Suddenly we have the elements of a lost continent in the Pacific that is not thousands of years old, but was submerged only recently! Says Brown in Riddle of the Pacific:
And yet no one who has visited Easter Island but must deny its identity with either of the lands that Davis saw, either the low, flat, sandy island or the long, partitioned range of land stretching away to the north-west over the horizon. If we have any respect for a sailor’s evidence on a sailor’s question, we must accept the existence of both lands in 1687 and their non-existence in 1722 when Roggewein [sic, usually spelled Roggeveen] sailed along the latitude in search of them. In other words, land of considerable extent, probably archipelagic, has gone down in the southeast Pacific away to the east of Easter Island. …we cannot entirely reject his evidence that considerable tracts of land in the southeast Pacific have gone down.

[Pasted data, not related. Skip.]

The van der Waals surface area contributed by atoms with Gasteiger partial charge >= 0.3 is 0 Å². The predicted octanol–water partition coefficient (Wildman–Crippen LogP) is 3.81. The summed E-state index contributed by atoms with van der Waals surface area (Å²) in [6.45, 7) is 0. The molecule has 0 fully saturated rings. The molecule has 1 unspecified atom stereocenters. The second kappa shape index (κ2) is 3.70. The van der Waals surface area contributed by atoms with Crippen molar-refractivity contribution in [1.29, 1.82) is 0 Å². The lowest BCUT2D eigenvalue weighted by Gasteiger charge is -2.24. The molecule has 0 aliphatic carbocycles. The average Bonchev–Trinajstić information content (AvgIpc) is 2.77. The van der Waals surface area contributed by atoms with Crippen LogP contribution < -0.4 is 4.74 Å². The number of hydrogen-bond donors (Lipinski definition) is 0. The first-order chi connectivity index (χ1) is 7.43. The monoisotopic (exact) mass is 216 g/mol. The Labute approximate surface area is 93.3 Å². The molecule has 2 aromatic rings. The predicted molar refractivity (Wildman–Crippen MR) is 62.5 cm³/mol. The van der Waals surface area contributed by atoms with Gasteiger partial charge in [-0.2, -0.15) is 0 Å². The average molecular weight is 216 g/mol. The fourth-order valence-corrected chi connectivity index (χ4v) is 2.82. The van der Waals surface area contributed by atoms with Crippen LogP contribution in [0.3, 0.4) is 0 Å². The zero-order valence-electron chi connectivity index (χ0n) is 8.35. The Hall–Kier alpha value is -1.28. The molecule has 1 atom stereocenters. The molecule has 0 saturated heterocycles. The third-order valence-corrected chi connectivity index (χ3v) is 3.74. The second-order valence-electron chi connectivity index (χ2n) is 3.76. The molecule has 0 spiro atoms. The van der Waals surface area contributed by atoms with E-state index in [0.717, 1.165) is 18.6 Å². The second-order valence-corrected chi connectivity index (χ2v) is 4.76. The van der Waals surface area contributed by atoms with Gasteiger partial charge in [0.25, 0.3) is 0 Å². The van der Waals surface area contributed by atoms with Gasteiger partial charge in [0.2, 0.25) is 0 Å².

Clearly, the islanders had felt that they were alone in the world for quite some time by the time the first European explorers landed on the island. Yes, the islanders were very, very glad to see them! While large ships had come to the island in the past—from Tahiti, the Marquesas Islands or even South America—these ships had long ago stopped coming and the islanders felt abandoned. Had these voyages stopped only a few hundred years before the year 1722? It would seem that the abandonment of the island by big ships coming from Polynesia or South America must have happened many thousands of years ago—perhaps as early as 900 BC, about the time of King Solomon’s ships to Ophir, the land of gold. Polynesians may have continued to visit Rapa Nui on smaller expeditions until around 1500 AD. At the time of Captain Cook (c.1770) only Tonga had large ocean-going ships big enough to make the long journeys necessary to Hawaii or Easter Island. Other Polynesians such as those in Tahiti or the Marquesas had only smaller ships for inter-island navigation.